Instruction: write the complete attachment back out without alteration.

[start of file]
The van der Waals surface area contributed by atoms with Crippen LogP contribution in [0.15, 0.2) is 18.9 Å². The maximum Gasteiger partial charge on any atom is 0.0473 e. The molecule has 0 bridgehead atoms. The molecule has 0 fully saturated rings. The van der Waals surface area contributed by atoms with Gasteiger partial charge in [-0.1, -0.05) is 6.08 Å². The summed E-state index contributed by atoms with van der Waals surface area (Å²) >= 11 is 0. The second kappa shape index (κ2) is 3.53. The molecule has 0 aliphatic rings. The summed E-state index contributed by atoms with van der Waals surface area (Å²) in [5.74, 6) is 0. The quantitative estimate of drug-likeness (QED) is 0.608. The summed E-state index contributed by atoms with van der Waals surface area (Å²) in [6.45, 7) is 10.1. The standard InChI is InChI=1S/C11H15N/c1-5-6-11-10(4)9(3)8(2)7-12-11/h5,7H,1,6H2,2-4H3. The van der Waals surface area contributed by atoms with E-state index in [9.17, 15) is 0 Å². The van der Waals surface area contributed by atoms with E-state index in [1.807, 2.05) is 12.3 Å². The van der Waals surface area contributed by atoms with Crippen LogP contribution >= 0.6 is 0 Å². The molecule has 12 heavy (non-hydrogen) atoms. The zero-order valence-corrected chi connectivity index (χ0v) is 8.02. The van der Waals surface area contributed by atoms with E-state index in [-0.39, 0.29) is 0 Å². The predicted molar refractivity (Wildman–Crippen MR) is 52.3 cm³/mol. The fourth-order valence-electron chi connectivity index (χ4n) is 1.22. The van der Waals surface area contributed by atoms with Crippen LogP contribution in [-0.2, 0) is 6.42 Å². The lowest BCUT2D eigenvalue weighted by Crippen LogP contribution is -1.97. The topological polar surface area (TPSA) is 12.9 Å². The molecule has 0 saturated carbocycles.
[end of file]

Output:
The van der Waals surface area contributed by atoms with Crippen LogP contribution in [0.15, 0.2) is 18.9 Å². The maximum Gasteiger partial charge on any atom is 0.0473 e. The molecule has 0 bridgehead atoms. The molecule has 0 fully saturated rings. The van der Waals surface area contributed by atoms with Gasteiger partial charge in [-0.1, -0.05) is 6.08 Å². The summed E-state index contributed by atoms with van der Waals surface area (Å²) >= 11 is 0. The second kappa shape index (κ2) is 3.53. The molecule has 0 aliphatic rings. The summed E-state index contributed by atoms with van der Waals surface area (Å²) in [5.74, 6) is 0. The quantitative estimate of drug-likeness (QED) is 0.608. The summed E-state index contributed by atoms with van der Waals surface area (Å²) in [6.45, 7) is 10.1. The standard InChI is InChI=1S/C11H15N/c1-5-6-11-10(4)9(3)8(2)7-12-11/h5,7H,1,6H2,2-4H3. The van der Waals surface area contributed by atoms with E-state index in [9.17, 15) is 0 Å². The van der Waals surface area contributed by atoms with E-state index in [1.807, 2.05) is 12.3 Å². The van der Waals surface area contributed by atoms with Crippen LogP contribution >= 0.6 is 0 Å². The molecule has 12 heavy (non-hydrogen) atoms. The zero-order valence-corrected chi connectivity index (χ0v) is 8.02. The van der Waals surface area contributed by atoms with E-state index in [-0.39, 0.29) is 0 Å². The predicted molar refractivity (Wildman–Crippen MR) is 52.3 cm³/mol. The fourth-order valence-electron chi connectivity index (χ4n) is 1.22. The van der Waals surface area contributed by atoms with Crippen LogP contribution in [-0.2, 0) is 6.42 Å². The lowest BCUT2D eigenvalue weighted by Crippen LogP contribution is -1.97. The topological polar surface area (TPSA) is 12.9 Å². The molecule has 0 saturated carbocycles.